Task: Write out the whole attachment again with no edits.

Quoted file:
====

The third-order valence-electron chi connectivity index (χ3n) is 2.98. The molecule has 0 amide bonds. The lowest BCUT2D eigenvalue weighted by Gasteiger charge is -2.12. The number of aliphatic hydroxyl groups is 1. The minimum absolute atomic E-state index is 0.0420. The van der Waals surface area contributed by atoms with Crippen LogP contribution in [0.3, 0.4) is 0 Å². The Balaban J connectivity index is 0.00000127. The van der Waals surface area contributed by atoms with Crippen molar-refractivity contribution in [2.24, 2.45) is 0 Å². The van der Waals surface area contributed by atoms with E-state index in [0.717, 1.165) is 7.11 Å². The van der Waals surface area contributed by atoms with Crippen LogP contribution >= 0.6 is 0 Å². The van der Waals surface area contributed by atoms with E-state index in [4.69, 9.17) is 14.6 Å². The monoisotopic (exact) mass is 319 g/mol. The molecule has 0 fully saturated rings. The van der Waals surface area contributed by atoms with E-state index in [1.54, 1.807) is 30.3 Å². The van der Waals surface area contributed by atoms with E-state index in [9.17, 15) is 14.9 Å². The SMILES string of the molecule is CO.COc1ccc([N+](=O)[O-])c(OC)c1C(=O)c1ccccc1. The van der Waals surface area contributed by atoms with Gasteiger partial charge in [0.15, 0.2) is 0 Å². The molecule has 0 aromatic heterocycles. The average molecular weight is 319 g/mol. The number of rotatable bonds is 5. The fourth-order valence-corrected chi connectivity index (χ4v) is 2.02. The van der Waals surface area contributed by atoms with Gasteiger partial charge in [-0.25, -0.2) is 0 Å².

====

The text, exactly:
The third-order valence-electron chi connectivity index (χ3n) is 2.98. The molecule has 0 amide bonds. The lowest BCUT2D eigenvalue weighted by Gasteiger charge is -2.12. The number of aliphatic hydroxyl groups is 1. The minimum absolute atomic E-state index is 0.0420. The van der Waals surface area contributed by atoms with Crippen LogP contribution in [0.3, 0.4) is 0 Å². The Balaban J connectivity index is 0.00000127. The van der Waals surface area contributed by atoms with Crippen molar-refractivity contribution in [2.24, 2.45) is 0 Å². The van der Waals surface area contributed by atoms with E-state index in [0.717, 1.165) is 7.11 Å². The van der Waals surface area contributed by atoms with Crippen LogP contribution >= 0.6 is 0 Å². The van der Waals surface area contributed by atoms with E-state index in [4.69, 9.17) is 14.6 Å². The monoisotopic (exact) mass is 319 g/mol. The molecule has 0 fully saturated rings. The van der Waals surface area contributed by atoms with E-state index in [1.54, 1.807) is 30.3 Å². The van der Waals surface area contributed by atoms with E-state index in [9.17, 15) is 14.9 Å². The SMILES string of the molecule is CO.COc1ccc([N+](=O)[O-])c(OC)c1C(=O)c1ccccc1. The van der Waals surface area contributed by atoms with Gasteiger partial charge in [0.15, 0.2) is 0 Å². The molecule has 0 aromatic heterocycles. The average molecular weight is 319 g/mol. The number of rotatable bonds is 5. The fourth-order valence-corrected chi connectivity index (χ4v) is 2.02. The van der Waals surface area contributed by atoms with Gasteiger partial charge in [-0.25, -0.2) is 0 Å².